Cloud provider goes bust. Now what?

You’ve entrusted your data to a cloud. This has allowed you to sell off (or scrap) your legacy hardware. You’ve got some new, up-to-date software applications. Maybe you have also outsourced all or part of your IT team. You no longer have to manage and maintain the bulk of your hardware, software and data. You are now enjoying the benefits of cloud, while making someone else responsible for your non-core IT activities, leaving your staff to focus on the business. Cloud has made your IT more efficient and this has brought benefits to your business.

But wait. Are you now exposed to the risk of your cloud provider’s insolvency? Now you have placed your business-critical data in the provider’s cloud, how do you get it back if your provider goes bust? The first thing that happens when a provider goes bust is that an insolvency practitioner (IP) is appointed. As a general rule, the IP will sack the directors of the provider. If those directors have made any verbal promises to you as the customer, unless those promises were confirmed in writing, they will now not be enforceable.

Protections negotiated into cloud provider terms

The only thing you can rely on is the contract that you signed with the provider. Let’s assume for a minute that you did actually read the terms and conditions to verify that you are comfortable with – and have offset – the risks that the provider was looking to place on you.

Public cloud terms often contain numerous exclusions: for example, that the service is provided “as is” with no liability for non-performance, or that the provider will not be liable for customers’ losses. The latter could include data loss, leakage, corruption or even damage to your data. It is difficult for a provider to incur liability to you with those kinds of exclusions in place. You might argue that a public cloud provider – with standardised, homogenised, vanilla offerings at a lower cost base – is less likely to go bust in the first place. Perhaps there is merit in this view, but you should ensure you read the contract terms and implement business continuity plans to overcome this worst-case situation.

Let’s assume you have enforceable obligations in the contract with your cloud provider. Maybe you have opted for private or hybrid cloud. Even then, it might not be that useful. Consider this: the contract states that the provider will supply you with cloud services in accordance with the SLA which you carefully analysed and agreed. Any failure to comply with these obligations – including any failure to continue to provide service – will put the provider in breach of contract. You may have paid upfront for the services, in which case you are contractually entitled to receive those services. The provider is not allowed to change the nature of those services or increase the charges without your consent.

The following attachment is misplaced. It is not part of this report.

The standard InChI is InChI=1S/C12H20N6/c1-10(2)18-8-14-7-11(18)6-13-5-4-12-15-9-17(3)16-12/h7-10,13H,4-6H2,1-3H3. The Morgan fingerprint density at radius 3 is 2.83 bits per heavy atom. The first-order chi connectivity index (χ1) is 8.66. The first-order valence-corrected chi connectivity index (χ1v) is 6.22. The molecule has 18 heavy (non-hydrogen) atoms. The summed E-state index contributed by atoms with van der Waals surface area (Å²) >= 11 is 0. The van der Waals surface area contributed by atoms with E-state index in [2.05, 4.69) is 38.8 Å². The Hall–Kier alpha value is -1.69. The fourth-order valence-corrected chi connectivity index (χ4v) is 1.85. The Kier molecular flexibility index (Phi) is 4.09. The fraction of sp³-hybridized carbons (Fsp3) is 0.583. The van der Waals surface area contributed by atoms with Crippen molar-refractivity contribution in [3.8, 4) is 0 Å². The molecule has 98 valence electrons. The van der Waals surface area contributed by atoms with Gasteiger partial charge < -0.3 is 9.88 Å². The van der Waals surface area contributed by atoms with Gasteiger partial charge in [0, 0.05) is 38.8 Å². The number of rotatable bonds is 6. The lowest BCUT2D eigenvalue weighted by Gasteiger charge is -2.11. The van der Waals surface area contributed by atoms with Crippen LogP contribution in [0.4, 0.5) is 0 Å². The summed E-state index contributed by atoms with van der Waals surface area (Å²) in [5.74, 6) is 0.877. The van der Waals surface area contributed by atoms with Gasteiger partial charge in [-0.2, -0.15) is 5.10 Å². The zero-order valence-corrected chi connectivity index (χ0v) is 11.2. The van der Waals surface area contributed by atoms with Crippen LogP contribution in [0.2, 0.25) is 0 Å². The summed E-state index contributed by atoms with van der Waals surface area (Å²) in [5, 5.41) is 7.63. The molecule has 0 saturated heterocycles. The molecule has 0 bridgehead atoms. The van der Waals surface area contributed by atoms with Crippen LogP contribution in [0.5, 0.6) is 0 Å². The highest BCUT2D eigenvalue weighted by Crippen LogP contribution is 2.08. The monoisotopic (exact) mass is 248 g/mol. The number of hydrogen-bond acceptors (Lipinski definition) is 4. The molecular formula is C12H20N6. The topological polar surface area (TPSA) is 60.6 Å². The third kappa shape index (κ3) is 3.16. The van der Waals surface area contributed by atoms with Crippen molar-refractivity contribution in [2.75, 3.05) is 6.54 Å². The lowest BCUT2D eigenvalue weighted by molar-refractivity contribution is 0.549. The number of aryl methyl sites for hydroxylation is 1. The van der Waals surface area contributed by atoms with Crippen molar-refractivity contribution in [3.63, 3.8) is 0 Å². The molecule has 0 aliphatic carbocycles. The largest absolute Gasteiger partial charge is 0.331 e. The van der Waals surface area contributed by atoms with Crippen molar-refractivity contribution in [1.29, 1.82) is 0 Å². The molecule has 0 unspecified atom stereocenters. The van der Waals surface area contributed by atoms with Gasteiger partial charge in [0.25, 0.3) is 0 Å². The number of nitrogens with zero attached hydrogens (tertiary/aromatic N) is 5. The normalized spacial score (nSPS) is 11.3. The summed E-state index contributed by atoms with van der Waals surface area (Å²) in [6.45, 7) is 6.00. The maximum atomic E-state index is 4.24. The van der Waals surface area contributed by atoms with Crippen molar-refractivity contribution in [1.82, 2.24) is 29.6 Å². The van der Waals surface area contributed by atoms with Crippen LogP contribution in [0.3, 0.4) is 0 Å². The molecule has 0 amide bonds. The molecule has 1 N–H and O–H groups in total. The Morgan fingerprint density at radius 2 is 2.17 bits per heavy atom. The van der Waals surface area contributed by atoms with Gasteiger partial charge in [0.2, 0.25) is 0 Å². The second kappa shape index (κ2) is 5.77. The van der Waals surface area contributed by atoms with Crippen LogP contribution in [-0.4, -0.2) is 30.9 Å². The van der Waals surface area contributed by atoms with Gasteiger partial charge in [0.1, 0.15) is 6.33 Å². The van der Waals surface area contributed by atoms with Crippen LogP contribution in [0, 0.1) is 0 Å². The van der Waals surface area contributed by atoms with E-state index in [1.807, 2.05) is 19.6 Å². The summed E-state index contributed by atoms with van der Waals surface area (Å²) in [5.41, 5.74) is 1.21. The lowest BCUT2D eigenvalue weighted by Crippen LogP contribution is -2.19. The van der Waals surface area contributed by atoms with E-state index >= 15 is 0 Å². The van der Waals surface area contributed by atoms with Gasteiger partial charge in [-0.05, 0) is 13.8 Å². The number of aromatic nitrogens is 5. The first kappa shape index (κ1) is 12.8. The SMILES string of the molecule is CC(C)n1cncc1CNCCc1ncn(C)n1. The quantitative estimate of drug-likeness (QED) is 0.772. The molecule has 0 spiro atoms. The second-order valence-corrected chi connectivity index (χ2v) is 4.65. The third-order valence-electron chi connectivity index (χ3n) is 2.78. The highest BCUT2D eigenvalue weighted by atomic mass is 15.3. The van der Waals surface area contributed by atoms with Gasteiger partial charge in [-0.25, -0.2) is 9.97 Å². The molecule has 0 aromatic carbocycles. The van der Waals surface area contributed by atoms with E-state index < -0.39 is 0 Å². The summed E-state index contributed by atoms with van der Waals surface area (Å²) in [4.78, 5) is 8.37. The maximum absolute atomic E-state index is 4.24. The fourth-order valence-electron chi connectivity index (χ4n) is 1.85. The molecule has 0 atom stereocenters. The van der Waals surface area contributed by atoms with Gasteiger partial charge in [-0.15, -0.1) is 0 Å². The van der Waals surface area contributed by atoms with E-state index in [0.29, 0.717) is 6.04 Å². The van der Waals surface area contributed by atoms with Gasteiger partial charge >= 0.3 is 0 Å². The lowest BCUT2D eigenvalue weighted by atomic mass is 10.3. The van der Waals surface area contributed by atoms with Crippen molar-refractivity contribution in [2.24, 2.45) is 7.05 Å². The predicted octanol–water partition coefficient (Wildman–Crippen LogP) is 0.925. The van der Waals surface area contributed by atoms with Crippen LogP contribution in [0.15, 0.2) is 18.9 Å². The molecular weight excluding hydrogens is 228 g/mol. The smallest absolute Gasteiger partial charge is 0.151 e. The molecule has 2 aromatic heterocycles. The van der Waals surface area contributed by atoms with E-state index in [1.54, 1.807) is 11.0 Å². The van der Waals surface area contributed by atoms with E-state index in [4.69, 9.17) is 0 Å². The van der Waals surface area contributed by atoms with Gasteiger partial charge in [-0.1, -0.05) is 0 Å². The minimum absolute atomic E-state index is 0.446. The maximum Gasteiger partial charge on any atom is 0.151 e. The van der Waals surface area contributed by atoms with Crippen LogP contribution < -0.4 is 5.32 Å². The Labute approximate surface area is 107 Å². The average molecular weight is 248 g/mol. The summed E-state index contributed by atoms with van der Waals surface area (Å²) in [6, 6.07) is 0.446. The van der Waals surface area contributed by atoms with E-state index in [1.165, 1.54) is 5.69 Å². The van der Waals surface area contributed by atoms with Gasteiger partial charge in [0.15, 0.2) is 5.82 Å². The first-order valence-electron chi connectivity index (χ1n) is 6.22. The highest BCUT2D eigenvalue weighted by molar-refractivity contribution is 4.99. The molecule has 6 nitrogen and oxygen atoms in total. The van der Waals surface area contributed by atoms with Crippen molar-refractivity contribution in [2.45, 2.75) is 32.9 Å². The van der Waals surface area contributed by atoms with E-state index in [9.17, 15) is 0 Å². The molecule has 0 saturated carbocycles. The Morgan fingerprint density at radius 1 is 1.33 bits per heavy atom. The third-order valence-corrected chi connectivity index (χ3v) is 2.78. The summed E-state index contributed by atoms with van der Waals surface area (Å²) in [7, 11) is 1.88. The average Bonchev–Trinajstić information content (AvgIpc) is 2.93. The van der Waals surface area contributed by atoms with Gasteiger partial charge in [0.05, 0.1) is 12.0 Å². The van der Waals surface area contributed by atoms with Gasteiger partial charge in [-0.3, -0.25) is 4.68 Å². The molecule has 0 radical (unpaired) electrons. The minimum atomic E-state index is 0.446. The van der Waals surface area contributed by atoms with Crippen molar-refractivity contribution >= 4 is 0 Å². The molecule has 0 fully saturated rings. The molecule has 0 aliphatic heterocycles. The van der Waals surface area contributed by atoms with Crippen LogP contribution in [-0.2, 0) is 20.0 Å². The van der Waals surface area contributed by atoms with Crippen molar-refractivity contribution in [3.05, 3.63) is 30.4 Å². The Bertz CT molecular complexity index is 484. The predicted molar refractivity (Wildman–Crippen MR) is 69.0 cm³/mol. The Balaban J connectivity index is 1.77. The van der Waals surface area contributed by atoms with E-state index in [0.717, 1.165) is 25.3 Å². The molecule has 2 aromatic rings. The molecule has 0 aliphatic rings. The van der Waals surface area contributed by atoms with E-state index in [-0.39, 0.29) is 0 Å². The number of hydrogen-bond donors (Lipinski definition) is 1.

Any attempt by the provider – through the insolvency practitioner – to renegotiate the provision of the services or the charges would be unenforceable, unless the terms expressly reserve the right for the provider to do so. The customers I advise usually resist this type of provision. After all, where the provider and the customer have negotiated the terms of the services, the customer will not want the provider to be able to change the services and charges at will. Outside of public cloud, this provision is rare. Moreover, a failure to provide services already contracted and paid for would be a breach of contract by the provider. It looks like your position as a customer is well-protected. Further, the contract should confirm that you own the data that the provider hosts for you.

Let’s assume there was no sneaky assignment of rights in the terms and conditions. The law is on your side as it recognises your ownership of this data. If you take your car to a garage for repair, the garage can exercise a “lien” over the car to refuse to return it to you until you pay. But this doesn’t apply to data. The UK Court of Appeal ruled last year that a provider can’t exercise a form of lien over your database, even if you haven’t paid the provider’s invoices. This is because databases are intangible assets and liens apply only to tangible assets.

The IP will likely ask you to pay up again